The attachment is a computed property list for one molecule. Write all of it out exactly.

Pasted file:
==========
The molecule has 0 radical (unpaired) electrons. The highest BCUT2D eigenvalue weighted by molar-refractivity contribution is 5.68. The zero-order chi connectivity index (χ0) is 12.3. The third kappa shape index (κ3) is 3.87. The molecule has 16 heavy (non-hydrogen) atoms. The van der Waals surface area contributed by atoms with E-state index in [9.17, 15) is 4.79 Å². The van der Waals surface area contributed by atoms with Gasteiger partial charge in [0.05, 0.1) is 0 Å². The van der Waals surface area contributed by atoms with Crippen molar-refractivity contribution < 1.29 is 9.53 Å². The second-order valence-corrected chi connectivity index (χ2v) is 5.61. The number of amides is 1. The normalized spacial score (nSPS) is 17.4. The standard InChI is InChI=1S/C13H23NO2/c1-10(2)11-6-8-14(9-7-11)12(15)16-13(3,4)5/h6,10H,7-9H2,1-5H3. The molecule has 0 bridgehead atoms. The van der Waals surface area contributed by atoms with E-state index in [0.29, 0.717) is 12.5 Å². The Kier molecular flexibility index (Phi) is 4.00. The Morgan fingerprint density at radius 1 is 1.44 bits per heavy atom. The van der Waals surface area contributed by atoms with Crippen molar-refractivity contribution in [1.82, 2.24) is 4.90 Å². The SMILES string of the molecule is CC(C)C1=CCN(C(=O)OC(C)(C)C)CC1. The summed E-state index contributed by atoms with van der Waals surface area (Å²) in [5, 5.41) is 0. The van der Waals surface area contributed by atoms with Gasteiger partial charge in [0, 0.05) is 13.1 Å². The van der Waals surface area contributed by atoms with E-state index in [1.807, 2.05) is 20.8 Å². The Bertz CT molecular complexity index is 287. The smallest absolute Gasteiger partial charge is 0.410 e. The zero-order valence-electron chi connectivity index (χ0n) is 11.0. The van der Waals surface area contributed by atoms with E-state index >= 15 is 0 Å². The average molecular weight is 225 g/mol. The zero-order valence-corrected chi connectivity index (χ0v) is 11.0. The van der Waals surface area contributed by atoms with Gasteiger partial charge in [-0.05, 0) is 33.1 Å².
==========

The molecule has 0 radical (unpaired) electrons. The highest BCUT2D eigenvalue weighted by molar-refractivity contribution is 5.68. The zero-order chi connectivity index (χ0) is 12.3. The third kappa shape index (κ3) is 3.87. The molecule has 16 heavy (non-hydrogen) atoms. The van der Waals surface area contributed by atoms with E-state index in [9.17, 15) is 4.79 Å². The van der Waals surface area contributed by atoms with Gasteiger partial charge in [0.05, 0.1) is 0 Å². The van der Waals surface area contributed by atoms with Crippen molar-refractivity contribution < 1.29 is 9.53 Å². The second-order valence-corrected chi connectivity index (χ2v) is 5.61. The number of amides is 1. The normalized spacial score (nSPS) is 17.4. The standard InChI is InChI=1S/C13H23NO2/c1-10(2)11-6-8-14(9-7-11)12(15)16-13(3,4)5/h6,10H,7-9H2,1-5H3. The molecule has 0 bridgehead atoms. The van der Waals surface area contributed by atoms with E-state index in [0.29, 0.717) is 12.5 Å². The Kier molecular flexibility index (Phi) is 4.00. The Morgan fingerprint density at radius 1 is 1.44 bits per heavy atom. The van der Waals surface area contributed by atoms with Crippen molar-refractivity contribution in [1.82, 2.24) is 4.90 Å². The SMILES string of the molecule is CC(C)C1=CCN(C(=O)OC(C)(C)C)CC1. The summed E-state index contributed by atoms with van der Waals surface area (Å²) in [5, 5.41) is 0. The van der Waals surface area contributed by atoms with Gasteiger partial charge in [0, 0.05) is 13.1 Å². The van der Waals surface area contributed by atoms with E-state index in [1.807, 2.05) is 20.8 Å². The Bertz CT molecular complexity index is 287. The smallest absolute Gasteiger partial charge is 0.410 e. The zero-order valence-electron chi connectivity index (χ0n) is 11.0. The van der Waals surface area contributed by atoms with E-state index >= 15 is 0 Å². The average molecular weight is 225 g/mol. The zero-order valence-corrected chi connectivity index (χ0v) is 11.0. The van der Waals surface area contributed by atoms with Gasteiger partial charge in [-0.05, 0) is 33.1 Å².